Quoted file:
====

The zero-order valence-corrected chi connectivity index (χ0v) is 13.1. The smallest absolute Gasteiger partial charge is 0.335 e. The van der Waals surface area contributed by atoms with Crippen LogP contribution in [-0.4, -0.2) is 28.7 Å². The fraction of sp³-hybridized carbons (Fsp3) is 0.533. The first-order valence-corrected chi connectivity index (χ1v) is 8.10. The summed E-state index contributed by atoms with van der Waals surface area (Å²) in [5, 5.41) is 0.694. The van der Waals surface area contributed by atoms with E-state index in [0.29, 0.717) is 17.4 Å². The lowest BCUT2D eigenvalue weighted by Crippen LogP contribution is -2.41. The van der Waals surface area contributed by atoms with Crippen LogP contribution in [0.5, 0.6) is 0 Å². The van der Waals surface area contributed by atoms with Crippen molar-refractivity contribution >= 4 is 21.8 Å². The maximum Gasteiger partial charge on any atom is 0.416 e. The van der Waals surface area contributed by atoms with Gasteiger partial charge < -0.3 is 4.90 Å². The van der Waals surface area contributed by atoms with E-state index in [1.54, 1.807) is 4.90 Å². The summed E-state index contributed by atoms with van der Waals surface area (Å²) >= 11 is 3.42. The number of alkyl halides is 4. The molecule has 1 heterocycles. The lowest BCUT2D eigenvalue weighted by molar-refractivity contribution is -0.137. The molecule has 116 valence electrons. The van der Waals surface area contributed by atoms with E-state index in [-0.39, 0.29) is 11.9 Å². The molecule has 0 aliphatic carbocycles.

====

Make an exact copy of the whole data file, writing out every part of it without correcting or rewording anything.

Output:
The zero-order valence-corrected chi connectivity index (χ0v) is 13.1. The smallest absolute Gasteiger partial charge is 0.335 e. The van der Waals surface area contributed by atoms with Crippen LogP contribution in [-0.4, -0.2) is 28.7 Å². The fraction of sp³-hybridized carbons (Fsp3) is 0.533. The first-order valence-corrected chi connectivity index (χ1v) is 8.10. The summed E-state index contributed by atoms with van der Waals surface area (Å²) in [5, 5.41) is 0.694. The van der Waals surface area contributed by atoms with E-state index in [0.29, 0.717) is 17.4 Å². The lowest BCUT2D eigenvalue weighted by Crippen LogP contribution is -2.41. The van der Waals surface area contributed by atoms with Crippen LogP contribution in [0.5, 0.6) is 0 Å². The van der Waals surface area contributed by atoms with Crippen molar-refractivity contribution >= 4 is 21.8 Å². The maximum Gasteiger partial charge on any atom is 0.416 e. The van der Waals surface area contributed by atoms with Gasteiger partial charge < -0.3 is 4.90 Å². The van der Waals surface area contributed by atoms with E-state index in [1.54, 1.807) is 4.90 Å². The summed E-state index contributed by atoms with van der Waals surface area (Å²) >= 11 is 3.42. The number of alkyl halides is 4. The molecule has 1 heterocycles. The lowest BCUT2D eigenvalue weighted by molar-refractivity contribution is -0.137. The molecule has 116 valence electrons. The van der Waals surface area contributed by atoms with E-state index in [-0.39, 0.29) is 11.9 Å². The molecule has 0 aliphatic carbocycles.